• Kara Kimbrough

Bay St. Louis’ treasures are the perfect escape from reality

By Kara Kimbrough

Bay St. Louis’ treasures are the perfect escape from reality
The Bay Bridge at night is a breathtaking sight. The bridge is visible from several restaurants along the harbor. (Photo Courtesy of Hancock County Chamber of Commerce

Before extolling the delights of Hancock County in the second installment of “Top reasons to visit the Mississippi Gulf Coast," I’d be remiss if I left out the charming cities of Long Beach and Pass Christian. They’re worth a stop on U.S. 90 as you make your way to the Bay Bridge to enter Bay St. Louis.


I’m probably going to receive irate emails from the other cities about this next statement, but here goes: in my opinion, the two neighboring cities of Long Beach and “The Pass,” as locals calls it, offer some of the best beach views on the Gulf Coast. Sweeping vistas of sand, sky and water along this scenic stretch of highway are mesmerizing, especially when a vibrant blue sky transforms the gulf to a similar hue.


Stopping in for a Coast-inspired meal on the patio of Long Beach’s Harbor View Café is the perfect way to enjoy the view. Or, drive a little further to The Pass and relax on Shaggy’s open-air deck with panoramic water views and the guarantee of a delicious meal.


Ready for more sight-seeing and dining? Travel over the mammoth Bay Bridge and your blood pressure is sure to plummet as you view the shimmering bay on either side. The bridge was rebuilt post-Katrina at 85 feet above the bay at its highest point, so the view is absolutely stunning. If you’re feeling adventuresome, park your car at either end and journey across the bridge in the enclosed walking/cycling trail.


Once on dry land, take a left onto scenic Beach Boulevard. On one side of the quaint street is the bay fronted with a new harbor. On the other are family-owned restaurants serving fresh seafood and other creative dishes. Here are just a few of my favorite restaurants and things to see and do in the Bay:


1. One of my favorite restaurants is Trapani’s. A local favorite for decades, everything on the menu is delicious, but my favorite menu item is the overflowing shrimp po’boy.


2. Next door is 200 North Beach. It’s a cozy, family-oriented space offering pasta dishes, steaks and seafood.


3. Holding court on the corner of The Pearl, a new boutique hotel at the corner of Main Street and Beach Boulevard is The Thorny Oyster. It’s a spacious, well-appointed restaurant offering fresh, local, coastal fare, creative seafood and classic dishes and desserts prepared with a modern twist.


Grilled redfish at The Thorny Peach-blueberry crisp topped with Oyster in Bay St. Louis is a meal vanilla bean ice cream was the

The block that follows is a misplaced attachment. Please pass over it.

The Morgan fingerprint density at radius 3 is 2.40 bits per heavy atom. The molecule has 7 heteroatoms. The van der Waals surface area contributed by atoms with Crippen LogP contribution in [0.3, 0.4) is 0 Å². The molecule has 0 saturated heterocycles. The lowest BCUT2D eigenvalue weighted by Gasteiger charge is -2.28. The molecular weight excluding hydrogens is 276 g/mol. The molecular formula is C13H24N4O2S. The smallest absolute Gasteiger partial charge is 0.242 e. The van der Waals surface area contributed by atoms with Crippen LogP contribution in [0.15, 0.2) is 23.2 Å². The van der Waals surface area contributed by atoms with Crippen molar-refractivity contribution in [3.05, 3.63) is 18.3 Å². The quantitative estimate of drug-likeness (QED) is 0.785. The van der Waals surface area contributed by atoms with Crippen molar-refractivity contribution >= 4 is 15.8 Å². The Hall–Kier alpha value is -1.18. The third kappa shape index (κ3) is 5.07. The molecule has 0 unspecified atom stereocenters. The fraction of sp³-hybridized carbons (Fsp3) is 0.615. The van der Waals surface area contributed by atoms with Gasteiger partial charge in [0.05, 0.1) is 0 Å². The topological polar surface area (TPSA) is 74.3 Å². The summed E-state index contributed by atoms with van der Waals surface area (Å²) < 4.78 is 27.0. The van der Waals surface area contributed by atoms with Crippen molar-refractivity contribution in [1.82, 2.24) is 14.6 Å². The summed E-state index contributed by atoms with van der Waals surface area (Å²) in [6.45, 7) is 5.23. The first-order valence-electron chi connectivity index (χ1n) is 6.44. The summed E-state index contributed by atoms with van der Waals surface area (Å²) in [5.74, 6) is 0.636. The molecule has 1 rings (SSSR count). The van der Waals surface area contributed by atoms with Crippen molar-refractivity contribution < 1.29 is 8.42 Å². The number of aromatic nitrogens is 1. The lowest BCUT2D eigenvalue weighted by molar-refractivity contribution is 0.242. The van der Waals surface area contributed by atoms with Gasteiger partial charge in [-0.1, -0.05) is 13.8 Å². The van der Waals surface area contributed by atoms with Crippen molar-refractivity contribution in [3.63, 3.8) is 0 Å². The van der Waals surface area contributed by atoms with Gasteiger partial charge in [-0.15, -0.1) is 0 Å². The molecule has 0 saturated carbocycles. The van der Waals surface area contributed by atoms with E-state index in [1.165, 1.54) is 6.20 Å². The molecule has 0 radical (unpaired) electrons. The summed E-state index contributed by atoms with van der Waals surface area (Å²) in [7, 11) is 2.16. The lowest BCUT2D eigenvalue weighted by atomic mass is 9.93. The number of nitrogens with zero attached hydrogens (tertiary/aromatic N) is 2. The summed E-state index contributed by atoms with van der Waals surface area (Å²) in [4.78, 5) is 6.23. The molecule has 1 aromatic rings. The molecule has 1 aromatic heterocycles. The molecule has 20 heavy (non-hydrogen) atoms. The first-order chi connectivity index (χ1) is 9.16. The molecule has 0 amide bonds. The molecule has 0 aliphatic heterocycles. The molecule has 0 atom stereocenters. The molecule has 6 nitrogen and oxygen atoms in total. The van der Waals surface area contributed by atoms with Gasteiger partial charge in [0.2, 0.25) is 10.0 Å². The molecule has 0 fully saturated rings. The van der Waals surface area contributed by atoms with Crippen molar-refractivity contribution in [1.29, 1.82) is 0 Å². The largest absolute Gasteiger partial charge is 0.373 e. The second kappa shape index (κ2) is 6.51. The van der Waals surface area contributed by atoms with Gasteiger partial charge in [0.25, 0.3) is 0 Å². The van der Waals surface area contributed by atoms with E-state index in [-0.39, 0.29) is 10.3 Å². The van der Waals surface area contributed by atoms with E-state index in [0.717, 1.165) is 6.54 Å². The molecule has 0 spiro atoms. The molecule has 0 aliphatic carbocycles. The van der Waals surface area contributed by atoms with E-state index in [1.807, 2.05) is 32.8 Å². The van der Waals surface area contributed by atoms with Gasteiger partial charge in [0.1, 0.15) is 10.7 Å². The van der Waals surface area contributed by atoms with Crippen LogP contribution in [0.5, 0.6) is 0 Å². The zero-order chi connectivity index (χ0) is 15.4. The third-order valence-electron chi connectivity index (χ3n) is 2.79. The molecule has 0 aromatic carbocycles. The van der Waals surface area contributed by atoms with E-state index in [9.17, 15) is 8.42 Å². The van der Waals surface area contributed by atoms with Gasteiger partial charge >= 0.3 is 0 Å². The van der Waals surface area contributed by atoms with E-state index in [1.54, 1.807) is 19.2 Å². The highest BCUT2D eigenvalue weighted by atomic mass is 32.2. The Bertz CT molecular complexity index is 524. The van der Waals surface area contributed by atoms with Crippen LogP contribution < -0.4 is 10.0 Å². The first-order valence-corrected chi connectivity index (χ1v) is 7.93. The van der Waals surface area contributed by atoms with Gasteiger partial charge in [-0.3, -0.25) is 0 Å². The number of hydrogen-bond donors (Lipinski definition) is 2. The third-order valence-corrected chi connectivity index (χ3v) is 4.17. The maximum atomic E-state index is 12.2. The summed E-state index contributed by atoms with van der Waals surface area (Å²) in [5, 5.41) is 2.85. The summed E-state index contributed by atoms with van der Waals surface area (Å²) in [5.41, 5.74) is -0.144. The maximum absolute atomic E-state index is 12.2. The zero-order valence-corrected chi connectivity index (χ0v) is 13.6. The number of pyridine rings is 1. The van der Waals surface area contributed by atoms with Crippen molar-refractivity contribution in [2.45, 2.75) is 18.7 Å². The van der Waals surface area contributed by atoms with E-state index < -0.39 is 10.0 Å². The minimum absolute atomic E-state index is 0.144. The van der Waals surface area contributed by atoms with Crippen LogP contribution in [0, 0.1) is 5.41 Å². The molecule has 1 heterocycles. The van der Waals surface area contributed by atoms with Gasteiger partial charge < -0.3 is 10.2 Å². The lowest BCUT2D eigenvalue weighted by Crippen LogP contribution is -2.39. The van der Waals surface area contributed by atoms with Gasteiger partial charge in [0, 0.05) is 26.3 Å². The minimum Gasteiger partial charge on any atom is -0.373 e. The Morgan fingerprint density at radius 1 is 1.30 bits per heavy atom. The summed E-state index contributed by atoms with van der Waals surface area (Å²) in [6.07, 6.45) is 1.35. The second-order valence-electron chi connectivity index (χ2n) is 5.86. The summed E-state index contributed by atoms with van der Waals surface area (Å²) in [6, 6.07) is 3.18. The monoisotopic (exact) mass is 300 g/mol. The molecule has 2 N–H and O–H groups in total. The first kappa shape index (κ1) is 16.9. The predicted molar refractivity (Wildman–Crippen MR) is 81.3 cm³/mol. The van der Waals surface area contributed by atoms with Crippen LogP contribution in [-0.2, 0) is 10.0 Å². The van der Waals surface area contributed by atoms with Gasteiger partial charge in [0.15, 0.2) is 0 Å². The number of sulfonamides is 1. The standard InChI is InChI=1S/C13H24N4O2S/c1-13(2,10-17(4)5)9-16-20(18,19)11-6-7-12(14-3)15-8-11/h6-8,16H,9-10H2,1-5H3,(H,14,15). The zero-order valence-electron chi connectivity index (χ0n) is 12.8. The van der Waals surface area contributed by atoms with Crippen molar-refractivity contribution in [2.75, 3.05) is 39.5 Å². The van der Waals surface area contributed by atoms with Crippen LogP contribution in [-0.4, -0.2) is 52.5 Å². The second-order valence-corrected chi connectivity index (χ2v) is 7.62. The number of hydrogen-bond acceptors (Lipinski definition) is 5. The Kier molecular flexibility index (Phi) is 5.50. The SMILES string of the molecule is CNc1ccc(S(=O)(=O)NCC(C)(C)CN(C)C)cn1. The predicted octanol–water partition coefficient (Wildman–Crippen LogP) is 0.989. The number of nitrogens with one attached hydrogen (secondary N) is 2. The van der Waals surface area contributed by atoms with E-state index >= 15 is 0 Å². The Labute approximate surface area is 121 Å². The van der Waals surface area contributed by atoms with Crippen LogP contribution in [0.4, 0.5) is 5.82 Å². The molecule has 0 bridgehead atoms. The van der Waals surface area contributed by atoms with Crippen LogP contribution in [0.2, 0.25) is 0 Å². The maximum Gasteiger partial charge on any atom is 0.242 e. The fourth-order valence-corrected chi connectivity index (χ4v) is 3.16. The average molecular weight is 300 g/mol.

I won't soon forget. perfect end to a memorable meal at The Thorny Oyster.

It’s rare that I dream about a dessert item, but that’s exactly what happened last summer after I dined here. I ended my meal with one of the best berry crisps I’ve ever tasted. Fresh peach and blueberry fruit filling was topped with a delicious crunchy, buttery rolled oats and toasted nuts topping that nearly outshone the filling. A scoop of homemade vanilla bean ice cream took it to new heights. I'm long overdue for a repeat of this sublime experience.


4. Don't leave town without a visit to charming Old Town. Located a few blocks from the bay, the tree-lined streets are filled with the historic Depot museum, locally-owned shops and restaurants and a scenic park with a duck pond.


5. No trip to The Bay would be complete without a stop by the Angel Tree. It’s located on the beach side near the new harbor. I've witnessed emotional responses from tourists from around the world to the oak tree carved into the likeness of angels, complete with hovering wings and piercing eyes. When Katrina’s eye passed over Bay St. Louis, three people and a small dog were riding out the storm in a nearby building. As the storm surge increased, they fled from the building and climbed an oak tree. The centuries-old oak served as the group's lifeline for four hours. Thanks to the tree’s sturdy branches, they were unharmed when the water subsided.


The remains of the oak were moved to the beachfront and secured in concrete just a few hundred feet from where it saved the lives of three people and a dog. A chainsaw artist created beauty from ashes, expertly carving an angel and large birds keeping watch on the limbs. Stop by the Angel Tree for a photo, prayer or a glimpse of a life-saving tree. Like a visit to The Bay, it's an experience you’ll never forget.

Kara Kimbrough is a food and travel writer from Mississippi. Email her at kkprco@yahoo.com.



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